Our Lady of Vilnius is a church in limbo.
Built in 1910 in a yellow brick Gothic Revival style, it sits on a now-closed section of Broome Street between Varick and Hudson, just north of the always-jammed Manhattan entrance of the Holland tunnel. When it was constructed, Broome Street was no doubt a quiet residential side street, but in the mid-1920s when the tunnel was built, the space was transformed into an exhaust-belching, horn-honking maelstrom. In the 1910s, Lithuanian Catholics made up a sizable portion of the congregation — they had immigrated to NYC to work the docks — and so the church was named for the capital of that Eastern European country that for several decades was a part of the USSR.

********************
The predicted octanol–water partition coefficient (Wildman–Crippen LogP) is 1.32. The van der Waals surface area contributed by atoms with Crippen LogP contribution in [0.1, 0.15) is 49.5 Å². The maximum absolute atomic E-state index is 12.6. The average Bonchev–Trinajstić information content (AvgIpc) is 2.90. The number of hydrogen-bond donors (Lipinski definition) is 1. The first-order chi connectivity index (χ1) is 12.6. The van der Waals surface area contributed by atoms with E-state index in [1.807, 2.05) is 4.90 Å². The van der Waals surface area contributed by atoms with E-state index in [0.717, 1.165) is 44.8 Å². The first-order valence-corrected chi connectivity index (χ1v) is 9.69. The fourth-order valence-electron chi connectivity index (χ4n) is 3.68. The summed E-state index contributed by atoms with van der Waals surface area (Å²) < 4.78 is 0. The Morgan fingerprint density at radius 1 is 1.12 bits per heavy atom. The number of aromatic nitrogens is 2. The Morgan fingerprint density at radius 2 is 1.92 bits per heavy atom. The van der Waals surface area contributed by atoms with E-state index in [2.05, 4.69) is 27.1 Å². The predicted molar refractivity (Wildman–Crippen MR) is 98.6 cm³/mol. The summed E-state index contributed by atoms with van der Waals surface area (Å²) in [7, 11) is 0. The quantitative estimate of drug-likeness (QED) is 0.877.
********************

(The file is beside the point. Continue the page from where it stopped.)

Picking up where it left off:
In the 1990s the church building became unstable,no doubt from the decades of thundering traffic across the street, and at length services had to be held in the basement. Cardinal Edward Egan, chief of the NY Archdiocese, finally closed the church in February 2007, and the building had a date with the wreckers in 2008, but lawsuits have held them at bay thus far. It’s a long shot, but some churches, like St. Brigid in the East Village, have gotten a reprieve.
Broome Street is fairly torn up along this stretch, with some remaining Belgian block.